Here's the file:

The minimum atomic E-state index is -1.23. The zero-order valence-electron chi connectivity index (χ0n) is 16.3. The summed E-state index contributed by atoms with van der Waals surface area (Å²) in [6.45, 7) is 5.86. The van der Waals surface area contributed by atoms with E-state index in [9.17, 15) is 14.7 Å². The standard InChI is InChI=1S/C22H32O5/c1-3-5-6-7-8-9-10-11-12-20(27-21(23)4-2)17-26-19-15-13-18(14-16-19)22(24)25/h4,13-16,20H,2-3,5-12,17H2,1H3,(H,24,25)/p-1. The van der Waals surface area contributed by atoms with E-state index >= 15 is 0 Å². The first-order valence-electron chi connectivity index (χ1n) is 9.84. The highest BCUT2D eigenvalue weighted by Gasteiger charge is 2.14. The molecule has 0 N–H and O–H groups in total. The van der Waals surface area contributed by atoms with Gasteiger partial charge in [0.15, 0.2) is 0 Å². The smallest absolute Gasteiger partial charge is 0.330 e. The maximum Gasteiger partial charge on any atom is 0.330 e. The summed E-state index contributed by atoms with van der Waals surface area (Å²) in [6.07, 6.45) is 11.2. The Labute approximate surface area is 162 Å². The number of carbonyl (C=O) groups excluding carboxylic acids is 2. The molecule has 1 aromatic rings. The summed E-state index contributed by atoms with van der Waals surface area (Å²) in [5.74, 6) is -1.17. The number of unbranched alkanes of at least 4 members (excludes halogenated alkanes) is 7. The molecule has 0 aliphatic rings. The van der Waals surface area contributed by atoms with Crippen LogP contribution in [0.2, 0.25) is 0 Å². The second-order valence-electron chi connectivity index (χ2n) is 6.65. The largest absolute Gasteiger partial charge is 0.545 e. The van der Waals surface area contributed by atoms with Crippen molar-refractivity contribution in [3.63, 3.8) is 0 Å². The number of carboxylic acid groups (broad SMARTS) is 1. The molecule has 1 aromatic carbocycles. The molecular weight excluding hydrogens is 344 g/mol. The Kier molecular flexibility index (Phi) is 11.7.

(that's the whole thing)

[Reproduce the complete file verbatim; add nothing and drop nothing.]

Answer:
The minimum atomic E-state index is -1.23. The zero-order valence-electron chi connectivity index (χ0n) is 16.3. The summed E-state index contributed by atoms with van der Waals surface area (Å²) in [6.45, 7) is 5.86. The van der Waals surface area contributed by atoms with E-state index in [9.17, 15) is 14.7 Å². The standard InChI is InChI=1S/C22H32O5/c1-3-5-6-7-8-9-10-11-12-20(27-21(23)4-2)17-26-19-15-13-18(14-16-19)22(24)25/h4,13-16,20H,2-3,5-12,17H2,1H3,(H,24,25)/p-1. The van der Waals surface area contributed by atoms with E-state index >= 15 is 0 Å². The first-order valence-electron chi connectivity index (χ1n) is 9.84. The highest BCUT2D eigenvalue weighted by Gasteiger charge is 2.14. The molecule has 0 N–H and O–H groups in total. The van der Waals surface area contributed by atoms with Gasteiger partial charge in [0.15, 0.2) is 0 Å². The smallest absolute Gasteiger partial charge is 0.330 e. The maximum Gasteiger partial charge on any atom is 0.330 e. The summed E-state index contributed by atoms with van der Waals surface area (Å²) in [6.07, 6.45) is 11.2. The Labute approximate surface area is 162 Å². The number of carbonyl (C=O) groups excluding carboxylic acids is 2. The molecule has 1 aromatic rings. The summed E-state index contributed by atoms with van der Waals surface area (Å²) in [5.74, 6) is -1.17. The number of unbranched alkanes of at least 4 members (excludes halogenated alkanes) is 7. The molecule has 0 aliphatic rings. The van der Waals surface area contributed by atoms with Crippen LogP contribution in [0.2, 0.25) is 0 Å². The second-order valence-electron chi connectivity index (χ2n) is 6.65. The largest absolute Gasteiger partial charge is 0.545 e. The van der Waals surface area contributed by atoms with Crippen molar-refractivity contribution in [3.63, 3.8) is 0 Å². The number of carboxylic acid groups (broad SMARTS) is 1. The molecule has 1 aromatic carbocycles. The molecular weight excluding hydrogens is 344 g/mol. The Kier molecular flexibility index (Phi) is 11.7.